Lawyers argue Bryant's right to fair trial at stake
DENVER -- Kobe Bryant's attorneys asked a judge Friday to close next month's preliminary hearing, saying publicity would threaten the NBA superstar's right to a fair trial on a rape charge. They also accused authorities of secretly recording a statement by Bryant.
The Oct. 9 hearing will determine whether the Los Angeles Lakers guard will stand trial on a charge of sexually assaulting a Colorado resort worker over the summer. He has said the two had consensual sex.
Defense attorney Hal Haddon said the Colorado Supreme Court has ruled that closing preliminary hearings is justified if a defendant's right to a fair trial is at stake.
He also cited an earlier ruling to keep detailed court records in the Bryant case sealed, saying the judge concluded there was "a substantial probability that defendant's right to a fair trial would be prejudiced."
Krista Flannigan, a spokeswoman for the prosecution, declined comment and Bryant's attorneys did not return calls.
Prosecutors and attorneys for the woman are fighting defense requests to have her testify at the hearing in Eagle and to turn over her medical records.
Bryant, 25, is charged with sexually assaulting the 19-year-old woman on June 30 at the Edwards resort where he was a guest and she was an employee.
The prosecution has said it will disclose some of its evidence at the hearing, including testimony from a detective, photographs of injuries to the accuser, a videotaped statement she made to investigators and an "electronically enhanced" version of an interview Bryant gave to authorities sometime after the alleged attack.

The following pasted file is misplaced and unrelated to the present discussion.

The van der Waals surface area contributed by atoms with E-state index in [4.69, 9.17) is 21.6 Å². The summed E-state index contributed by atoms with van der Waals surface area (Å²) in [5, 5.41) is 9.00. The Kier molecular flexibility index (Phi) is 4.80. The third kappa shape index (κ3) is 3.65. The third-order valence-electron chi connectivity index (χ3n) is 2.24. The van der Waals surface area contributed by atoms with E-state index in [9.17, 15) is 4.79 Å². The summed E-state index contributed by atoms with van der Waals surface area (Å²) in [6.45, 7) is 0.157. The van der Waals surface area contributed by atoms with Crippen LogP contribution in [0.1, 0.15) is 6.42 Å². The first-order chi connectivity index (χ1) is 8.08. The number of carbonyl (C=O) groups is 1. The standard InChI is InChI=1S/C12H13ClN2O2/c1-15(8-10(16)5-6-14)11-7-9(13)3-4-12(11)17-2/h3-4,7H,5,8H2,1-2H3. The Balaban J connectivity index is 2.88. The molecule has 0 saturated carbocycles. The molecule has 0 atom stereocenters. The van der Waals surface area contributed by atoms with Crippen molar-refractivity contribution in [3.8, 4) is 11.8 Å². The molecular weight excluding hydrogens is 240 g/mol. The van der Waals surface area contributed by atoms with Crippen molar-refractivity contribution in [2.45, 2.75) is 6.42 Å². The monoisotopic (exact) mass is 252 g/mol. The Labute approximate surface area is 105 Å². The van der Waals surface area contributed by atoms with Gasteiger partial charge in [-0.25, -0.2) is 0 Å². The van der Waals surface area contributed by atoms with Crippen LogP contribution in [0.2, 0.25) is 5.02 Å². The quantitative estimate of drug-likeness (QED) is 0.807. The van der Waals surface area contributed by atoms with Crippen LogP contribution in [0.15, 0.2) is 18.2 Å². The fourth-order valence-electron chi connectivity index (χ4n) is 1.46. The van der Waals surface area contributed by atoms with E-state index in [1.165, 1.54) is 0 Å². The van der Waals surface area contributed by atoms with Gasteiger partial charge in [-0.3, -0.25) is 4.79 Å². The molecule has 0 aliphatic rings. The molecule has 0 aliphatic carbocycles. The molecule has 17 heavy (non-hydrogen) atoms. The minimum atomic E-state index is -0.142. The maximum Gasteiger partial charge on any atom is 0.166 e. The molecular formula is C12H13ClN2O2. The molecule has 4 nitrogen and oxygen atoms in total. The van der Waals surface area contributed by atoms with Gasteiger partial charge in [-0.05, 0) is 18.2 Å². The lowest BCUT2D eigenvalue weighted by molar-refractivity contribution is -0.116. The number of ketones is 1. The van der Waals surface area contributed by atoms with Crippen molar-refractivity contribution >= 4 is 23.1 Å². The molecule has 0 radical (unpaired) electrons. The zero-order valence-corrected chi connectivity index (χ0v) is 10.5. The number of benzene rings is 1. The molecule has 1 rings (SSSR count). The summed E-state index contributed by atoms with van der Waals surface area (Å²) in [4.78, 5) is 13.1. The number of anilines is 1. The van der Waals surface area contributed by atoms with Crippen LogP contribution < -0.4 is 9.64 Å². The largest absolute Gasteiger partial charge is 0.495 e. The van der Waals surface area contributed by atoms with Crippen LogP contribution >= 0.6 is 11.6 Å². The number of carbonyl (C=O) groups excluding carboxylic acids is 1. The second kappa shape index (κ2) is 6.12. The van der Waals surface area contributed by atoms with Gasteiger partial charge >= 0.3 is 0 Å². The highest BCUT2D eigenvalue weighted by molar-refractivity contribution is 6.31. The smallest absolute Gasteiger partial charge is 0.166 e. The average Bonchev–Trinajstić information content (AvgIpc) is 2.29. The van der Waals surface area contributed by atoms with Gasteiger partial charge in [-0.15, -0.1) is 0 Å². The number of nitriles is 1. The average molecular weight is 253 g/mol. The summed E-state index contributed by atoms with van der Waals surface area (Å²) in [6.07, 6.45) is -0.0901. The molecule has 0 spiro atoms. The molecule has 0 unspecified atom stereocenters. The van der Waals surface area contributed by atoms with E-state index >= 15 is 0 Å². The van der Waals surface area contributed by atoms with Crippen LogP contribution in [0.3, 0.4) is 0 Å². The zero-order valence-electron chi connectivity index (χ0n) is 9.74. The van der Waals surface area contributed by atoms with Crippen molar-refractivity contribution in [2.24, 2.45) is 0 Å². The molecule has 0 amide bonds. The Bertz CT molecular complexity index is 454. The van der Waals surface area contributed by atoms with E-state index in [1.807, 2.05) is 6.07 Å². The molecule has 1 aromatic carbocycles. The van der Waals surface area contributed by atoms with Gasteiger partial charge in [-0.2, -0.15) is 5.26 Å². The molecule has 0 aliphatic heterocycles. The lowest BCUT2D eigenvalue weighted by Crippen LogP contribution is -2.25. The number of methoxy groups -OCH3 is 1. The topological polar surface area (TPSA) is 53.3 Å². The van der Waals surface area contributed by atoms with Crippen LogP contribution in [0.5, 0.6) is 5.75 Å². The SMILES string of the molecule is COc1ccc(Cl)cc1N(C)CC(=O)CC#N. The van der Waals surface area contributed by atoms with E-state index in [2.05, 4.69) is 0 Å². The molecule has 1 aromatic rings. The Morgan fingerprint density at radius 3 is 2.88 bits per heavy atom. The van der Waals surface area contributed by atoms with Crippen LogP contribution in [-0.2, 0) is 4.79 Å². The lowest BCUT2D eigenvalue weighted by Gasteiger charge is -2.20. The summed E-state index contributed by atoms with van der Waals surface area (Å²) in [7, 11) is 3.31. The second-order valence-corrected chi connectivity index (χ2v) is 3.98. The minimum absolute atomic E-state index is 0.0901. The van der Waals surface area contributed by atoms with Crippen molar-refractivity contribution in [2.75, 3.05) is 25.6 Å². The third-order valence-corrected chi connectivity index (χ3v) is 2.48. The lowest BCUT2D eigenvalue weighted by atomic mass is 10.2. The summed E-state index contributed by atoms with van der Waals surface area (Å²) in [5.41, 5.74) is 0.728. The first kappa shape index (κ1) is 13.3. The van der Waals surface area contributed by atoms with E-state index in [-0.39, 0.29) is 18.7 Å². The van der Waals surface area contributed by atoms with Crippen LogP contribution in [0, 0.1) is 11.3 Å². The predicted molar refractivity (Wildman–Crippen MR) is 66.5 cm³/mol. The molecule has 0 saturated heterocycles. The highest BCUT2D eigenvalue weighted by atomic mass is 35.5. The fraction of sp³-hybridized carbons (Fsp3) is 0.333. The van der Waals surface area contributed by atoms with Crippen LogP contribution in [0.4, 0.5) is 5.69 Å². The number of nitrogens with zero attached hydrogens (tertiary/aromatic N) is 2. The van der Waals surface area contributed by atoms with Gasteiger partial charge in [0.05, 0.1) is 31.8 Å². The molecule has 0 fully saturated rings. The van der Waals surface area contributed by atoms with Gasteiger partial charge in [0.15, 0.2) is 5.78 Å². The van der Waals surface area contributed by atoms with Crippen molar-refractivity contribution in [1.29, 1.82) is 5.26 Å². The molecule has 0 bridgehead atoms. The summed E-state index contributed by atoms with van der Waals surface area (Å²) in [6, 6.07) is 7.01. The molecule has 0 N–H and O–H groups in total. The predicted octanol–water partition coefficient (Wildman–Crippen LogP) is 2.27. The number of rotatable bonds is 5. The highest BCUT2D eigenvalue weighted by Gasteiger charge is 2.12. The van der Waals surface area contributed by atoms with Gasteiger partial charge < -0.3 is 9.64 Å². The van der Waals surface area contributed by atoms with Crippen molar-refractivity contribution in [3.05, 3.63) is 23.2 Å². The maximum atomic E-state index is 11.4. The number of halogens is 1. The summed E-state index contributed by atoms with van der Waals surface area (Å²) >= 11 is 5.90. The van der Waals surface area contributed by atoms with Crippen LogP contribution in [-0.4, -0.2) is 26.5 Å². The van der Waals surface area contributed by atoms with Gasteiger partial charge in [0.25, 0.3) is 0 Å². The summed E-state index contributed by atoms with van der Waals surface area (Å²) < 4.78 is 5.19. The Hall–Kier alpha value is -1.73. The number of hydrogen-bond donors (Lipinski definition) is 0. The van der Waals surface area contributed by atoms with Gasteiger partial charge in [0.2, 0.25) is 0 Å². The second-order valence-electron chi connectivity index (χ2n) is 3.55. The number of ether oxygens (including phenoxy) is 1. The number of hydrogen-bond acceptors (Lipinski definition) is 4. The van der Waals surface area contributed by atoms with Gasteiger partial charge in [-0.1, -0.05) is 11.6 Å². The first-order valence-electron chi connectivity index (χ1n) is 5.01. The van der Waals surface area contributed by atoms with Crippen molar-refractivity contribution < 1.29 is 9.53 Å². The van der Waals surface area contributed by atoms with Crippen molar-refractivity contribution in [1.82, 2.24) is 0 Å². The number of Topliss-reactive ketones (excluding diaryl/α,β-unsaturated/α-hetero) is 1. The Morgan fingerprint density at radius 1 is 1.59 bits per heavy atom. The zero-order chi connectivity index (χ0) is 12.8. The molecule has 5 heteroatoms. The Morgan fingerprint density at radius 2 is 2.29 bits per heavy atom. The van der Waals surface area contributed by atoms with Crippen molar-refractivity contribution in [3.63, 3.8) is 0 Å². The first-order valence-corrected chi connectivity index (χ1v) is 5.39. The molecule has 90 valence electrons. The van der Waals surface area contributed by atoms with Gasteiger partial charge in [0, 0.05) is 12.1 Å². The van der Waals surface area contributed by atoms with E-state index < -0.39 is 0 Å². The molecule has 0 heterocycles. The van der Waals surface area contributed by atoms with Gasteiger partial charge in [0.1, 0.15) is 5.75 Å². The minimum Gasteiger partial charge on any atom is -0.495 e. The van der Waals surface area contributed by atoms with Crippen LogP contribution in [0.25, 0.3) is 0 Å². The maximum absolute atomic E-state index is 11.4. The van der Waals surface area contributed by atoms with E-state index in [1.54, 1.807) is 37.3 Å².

Prosecutors have said Bryant's statement backs up some of what his accuser told investigators. The defense sharply criticized how the recording was obtained and said it should be barred.
"The statement is presumptively inadmissible as trial evidence because it is the product of a surreptitious tape recording during the custodial interrogation of defendant without any advisement of his Miranda rights," Haddon wrote.
"The public revelation of this potentially inadmissible statement is a compelling ground for closing the preliminary hearing," he said.
Closing the hearing could benefit both sides by preventing potential jurors from hearing details and forming opinions about the case, Denver defense attorney Dan Recht said.
"It makes sense to me that they're filing this and the argument makes sense to me," Recht said. "It's just that there is no precedent for it in recent memory -- but there's no precedent like the Kobe Bryant case as far as media exposure."
The defense bid to have Bryant's accuser testify will probably be rejected by Eagle County Judge Frederick Gannett, legal experts say. Such hearings typically require only bare-bones evidence against the defendant for a judge to order a trial.
Stan Goldman, a professor at Loyola Law School in Los Angeles, said the hearing has little value for Bryant's attorneys unless the accuser testifies.
"You can't cross-examine a piece of paper that the detective will be reading from," Goldman said.
Earlier Friday, Bryant's accuser joined prosecutors in asking the judge to throw out the defense subpoena seeking her testimony. Attorney John Clune said his client does not want to testify and the defense in Colorado criminal cases has no right to compel testimony from alleged victims during preliminary hearings.
Clune even cited an Eagle County case last year in which attorneys from Haddon's law firm fought a subpoena seeking to force their teenage client to testify in a molestation case.
Attorneys from Haddon, Morgan & Foreman said the defense was on an improper "fishing expedition" and that their client should be spared the trauma of testifying.
Flannigan also said the defense sent out new subpoenas this week -- to the Vail police department, Eagle County sheriff's office, the Best Western Eagle Lodge and the Resource Center of Eagle County, which operates a crisis hot line. She said the attorneys are also seeking telephone records from Verizon Wireless and AT&T.
Copyright 2003 by The Associated Press